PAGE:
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Polio’s Jewish History

How a community was affected by the epidemic—and by the scientists who discovered the vaccine

by
Jenna Weissman Joselit
April 29, 2020
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When Philip Roth’s Nemesis first came out 10 years ago, in 2010, I didn’t pay much attention to it. Now, I can’t put it down.

The book tells of a polio epidemic in 1944 that wreaks havoc with the Jews of the Newark, New Jersey, neighborhood known as Weequahic, turning their lives upside down one summer in the midst of WWII. With random cruelty, the virus claims its victims—12-year-olds named Bernie and Myron, Herbie and Arnie—some of whom, only hours before being immured in an iron lung, had been doing what adolescent boys, sprung from school, customarily did during summer vacation: play softball, eat ice cream, and goof around while wolfing down a couple of hot dogs.

As the number of casualties steadily rises, the hapless residents of Weequahic issue a series of admonitions-cum-directives to their children, hoping to keep the virus at bay: No swimming in the neighborhood pool, drinking from public water fountains, or using a pay phone, much less a public toilet. Swatting flies and the continual washing of hands are strongly encouraged, along with taking it easy when playing ball or skipping rope. “‘Overexertion’ was suspected of being yet another possible cause of polio,” Roth writes of his characters who anxiously search for something, anything, to explain the virus’s intrusion into their lives.

While some of Newark’s Jewish residents assail exercise, others have it in for the hot dogs from Syd’s, a local hangout. Though its proprietor, his livelihood in jeopardy, rails against the idea—“A boiled hot dog—how do you get polio from a boiled hot dog?”—the women of Weequahic hold tight to their beliefs. When Alan, a personable neighborhood kid, who, when not a regular at Syd’s, keeps his bedroom as well as his person nice and neat, inexplicably succumbs to the virus, his distraught aunt wants to know “why couldn’t he wait to get home and take something from the Frigidaire?”

Food from the Frigidaire, swatting flies, and washing hands are no match for polio, which, in Roth’s account, doggedly follows the more fortunate of Newark’s Jewish youngsters to Indian Hill, a summer camp in the Poconos. Even amid its idyllic surroundings where, once a week, American Jewish boys and girls, sporting feathers and fringe, whoop it up around the campfire, communing with nature and with one another, no one is immune. Before long, Indian Hill comes to an abrupt close as some campers fall ill and others are collected by their parents and removed forthwith from the camp grounds, lest they share a similar fate.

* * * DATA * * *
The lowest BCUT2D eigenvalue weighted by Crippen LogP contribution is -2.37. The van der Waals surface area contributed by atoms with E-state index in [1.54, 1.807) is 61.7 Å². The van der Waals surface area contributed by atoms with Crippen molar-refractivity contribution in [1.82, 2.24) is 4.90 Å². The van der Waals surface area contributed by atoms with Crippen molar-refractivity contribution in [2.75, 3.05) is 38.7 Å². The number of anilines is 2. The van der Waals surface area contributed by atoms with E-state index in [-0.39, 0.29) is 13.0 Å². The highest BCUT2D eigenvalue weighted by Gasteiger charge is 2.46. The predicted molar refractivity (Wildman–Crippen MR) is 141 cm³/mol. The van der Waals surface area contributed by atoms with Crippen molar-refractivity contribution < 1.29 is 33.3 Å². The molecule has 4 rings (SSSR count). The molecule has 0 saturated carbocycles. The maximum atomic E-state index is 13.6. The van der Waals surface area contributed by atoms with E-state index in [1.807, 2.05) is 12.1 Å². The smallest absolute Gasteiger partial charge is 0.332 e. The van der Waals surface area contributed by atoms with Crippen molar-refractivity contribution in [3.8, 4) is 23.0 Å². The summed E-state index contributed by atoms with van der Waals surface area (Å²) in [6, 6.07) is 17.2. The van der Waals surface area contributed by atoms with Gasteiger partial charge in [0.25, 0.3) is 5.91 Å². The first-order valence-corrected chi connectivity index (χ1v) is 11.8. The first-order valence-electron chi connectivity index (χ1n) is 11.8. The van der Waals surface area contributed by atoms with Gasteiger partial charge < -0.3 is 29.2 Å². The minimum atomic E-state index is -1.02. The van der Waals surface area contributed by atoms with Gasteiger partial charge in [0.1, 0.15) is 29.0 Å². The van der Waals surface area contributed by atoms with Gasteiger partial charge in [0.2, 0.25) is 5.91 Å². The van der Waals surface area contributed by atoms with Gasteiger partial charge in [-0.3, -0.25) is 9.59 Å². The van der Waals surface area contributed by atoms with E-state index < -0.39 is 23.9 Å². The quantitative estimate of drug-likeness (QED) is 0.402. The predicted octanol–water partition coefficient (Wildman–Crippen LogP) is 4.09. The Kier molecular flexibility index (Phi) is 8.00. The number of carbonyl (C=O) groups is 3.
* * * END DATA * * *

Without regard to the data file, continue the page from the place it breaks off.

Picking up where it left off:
Eventually, as summer turns to fall, things simmer down and seemingly return to normal in Newark and elsewhere. But the polio virus leaves its mark, psychically as well as physically, prompting some of its victims to butt heads with God. “Why does he place one Weequahic child in polio-ridden Newark for the summer and another in the splendid sanctuary of the Poconos?” asks the book’s central character, Bucky Cantor, whose own life is irrevocably impaired by the polio epidemic of 1944. No one, least of all the divine, comes out ahead.

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Nemesis, as they say in the movies, was “inspired by real life events.” The wartime epidemic it depicts and those that followed well into the 1950s hit America hard, propelling its anxious citizens to scramble for answers about what caused the disease—the milk supply? bugs? immigrants?—and hard-pressed scientists to come up with a cure. Its pace accelerating rather than diminishing over time, polio “mocked the endeavors of Medicine’s greatest geniuses,” somberly observed the American Israelite.